Goold migration to Australia
Emigration to Australia
followed the First Fleets
of convicts, tradespeople and early settlers. Early immigrants include:
Goold Settlers in Australia in the 19th Century
- William Goold, English convict from Warwick, who was transported aboard the "Argyle" on March 5th, 1831, settling in Van Diemen's Land, Australia 
- Pat. Goold, aged 22, a labourer, who arrived in South Australia in 1851 aboard the ship "Hydaspes" 
Goold migration to New Zealand
Emigration to New Zealand followed in the footsteps of the European explorers, such as Captain Cook (1769-70): first came sealers, whalers, missionaries, and traders. By 1838, the British New Zealand Company had begun buying land from the Maori tribes, and selling it to settlers, and, after the Treaty of Waitangi in 1840, many British families set out on the arduous six month journey from Britain to Aotearoa to start a new life. Early immigrants include:
Goold Settlers in New Zealand in the 19th Century
- Rose Ann Goold, who arrived in Auckland, New Zealand aboard the ship "Ernestina" in 1865
- Miss Susanna Goold, (b. 1842), aged 27, British general servant travelling from Gravesend aboard the ship "Hydaspes" arriving in Lyttelton, Christchurch, South Island, New Zealand on 30th September 1869 
Contemporary Notables of the name Goold (post 1700)
- Derrick Goold (b. 1975), American author and award-winning sportswriter
- H. L. Goold, American politician, Member of University of Nebraska Board of Regents, 1896-1902 
- Gardner Goold, American politician, Member of New York State Assembly from Orleans County, 1845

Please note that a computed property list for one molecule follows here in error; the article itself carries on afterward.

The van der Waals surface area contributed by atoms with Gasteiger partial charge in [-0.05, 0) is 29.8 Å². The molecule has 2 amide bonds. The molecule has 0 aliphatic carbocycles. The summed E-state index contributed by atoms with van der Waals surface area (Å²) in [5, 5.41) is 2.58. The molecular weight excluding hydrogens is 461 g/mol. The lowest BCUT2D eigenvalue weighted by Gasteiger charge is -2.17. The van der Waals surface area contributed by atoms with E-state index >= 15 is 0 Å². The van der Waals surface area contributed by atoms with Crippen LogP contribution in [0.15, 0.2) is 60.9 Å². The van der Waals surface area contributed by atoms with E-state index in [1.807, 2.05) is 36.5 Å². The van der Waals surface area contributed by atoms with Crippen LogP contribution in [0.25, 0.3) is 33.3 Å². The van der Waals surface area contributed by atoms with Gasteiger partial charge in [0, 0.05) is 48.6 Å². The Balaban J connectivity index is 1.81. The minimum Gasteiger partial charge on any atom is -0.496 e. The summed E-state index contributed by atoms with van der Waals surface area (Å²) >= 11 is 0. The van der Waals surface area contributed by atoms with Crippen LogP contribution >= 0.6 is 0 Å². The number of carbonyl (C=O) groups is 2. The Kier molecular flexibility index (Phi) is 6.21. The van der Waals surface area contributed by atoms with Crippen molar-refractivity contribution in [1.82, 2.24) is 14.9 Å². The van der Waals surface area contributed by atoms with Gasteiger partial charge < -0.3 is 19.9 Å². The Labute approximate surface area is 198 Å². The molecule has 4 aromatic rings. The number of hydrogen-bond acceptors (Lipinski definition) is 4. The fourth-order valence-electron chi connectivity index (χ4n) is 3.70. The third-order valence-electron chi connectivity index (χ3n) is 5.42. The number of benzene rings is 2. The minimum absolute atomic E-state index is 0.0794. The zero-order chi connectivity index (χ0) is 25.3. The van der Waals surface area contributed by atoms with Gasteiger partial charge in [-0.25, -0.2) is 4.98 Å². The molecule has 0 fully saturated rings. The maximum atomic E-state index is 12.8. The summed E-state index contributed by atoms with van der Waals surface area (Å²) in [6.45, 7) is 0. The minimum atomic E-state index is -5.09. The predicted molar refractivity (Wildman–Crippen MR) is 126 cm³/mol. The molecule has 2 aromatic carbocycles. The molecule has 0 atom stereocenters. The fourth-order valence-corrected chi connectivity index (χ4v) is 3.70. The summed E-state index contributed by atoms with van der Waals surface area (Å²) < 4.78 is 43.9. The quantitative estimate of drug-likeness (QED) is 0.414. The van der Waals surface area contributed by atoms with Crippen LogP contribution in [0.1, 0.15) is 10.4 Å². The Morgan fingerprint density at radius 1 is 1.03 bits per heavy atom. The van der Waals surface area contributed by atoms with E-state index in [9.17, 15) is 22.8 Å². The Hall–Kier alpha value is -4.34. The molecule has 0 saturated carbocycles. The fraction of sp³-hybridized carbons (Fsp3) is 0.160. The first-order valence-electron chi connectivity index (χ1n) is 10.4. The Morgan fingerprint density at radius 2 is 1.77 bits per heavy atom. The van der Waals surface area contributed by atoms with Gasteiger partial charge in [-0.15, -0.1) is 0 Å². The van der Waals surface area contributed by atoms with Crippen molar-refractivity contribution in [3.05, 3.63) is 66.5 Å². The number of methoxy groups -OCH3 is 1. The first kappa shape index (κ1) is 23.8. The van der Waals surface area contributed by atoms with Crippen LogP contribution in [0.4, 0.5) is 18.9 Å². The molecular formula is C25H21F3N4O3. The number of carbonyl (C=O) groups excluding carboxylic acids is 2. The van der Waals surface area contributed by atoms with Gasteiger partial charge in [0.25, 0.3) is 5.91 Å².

- Stephen Styles Goold (1817-1876), English-born, Australian politician, Member of the New South Wales Legislative Assembly for Mudgee (1874–1876), Mayor of Sydney in 1874
- Sir James Stephen Goold (1848-1926), 4th Baronet of Old Court in the County of Cork, Irish peer
- Sir Henry Valentine Goold (1803-1893), 3rd Baronet of Old Court in the County of Cork, Irish peer
- Sir George Ignatius Goold (1903-1967), 6th Baronet of Old Court in the County of Cork, Irish peer
- Sir George Patrick Goold (1878-1954), 5th Baronet of Old Court in the County of Cork, Irish peer
- Sir George Goold (1778-1870), 2nd Baronet of Old Court in the County of Cork, Irish peer
- Sir Francis Goold (d. 1818), 1st Baronet of Old Court in the County of Cork, Irish peer
- ... (Another 8 notables are available in all our PDF Extended History products and printed products wherever possible.)
You May Also Like
- ^ State Library of Queensland. (Retrieved 2015, January 8) Argyle voyage to Van Diemen's Land, Australia in 1831 with 251 passengers. Retrieved from http://www.convictrecords.com.au/ships/argyle/1831
- ^ State Records of South Australia. (Retrieved 2010, November 5) HYDASPES 1851. Retrieved http://www.slsa.sa.gov.au/BSA/1851Hydaspes.htm
- ^ New Zealand Yesteryears Passenger Lists 1800 to 1900 (Retrieved 17th October 2018). Retrieved from http://www.yesteryears.co.nz/shipping/passlist.html
- ^ The Political Graveyard: Alphabetical Name Index. (Retrieved 2015, October 21) . Retrieved from http://politicalgraveyard.com/alpha/index.html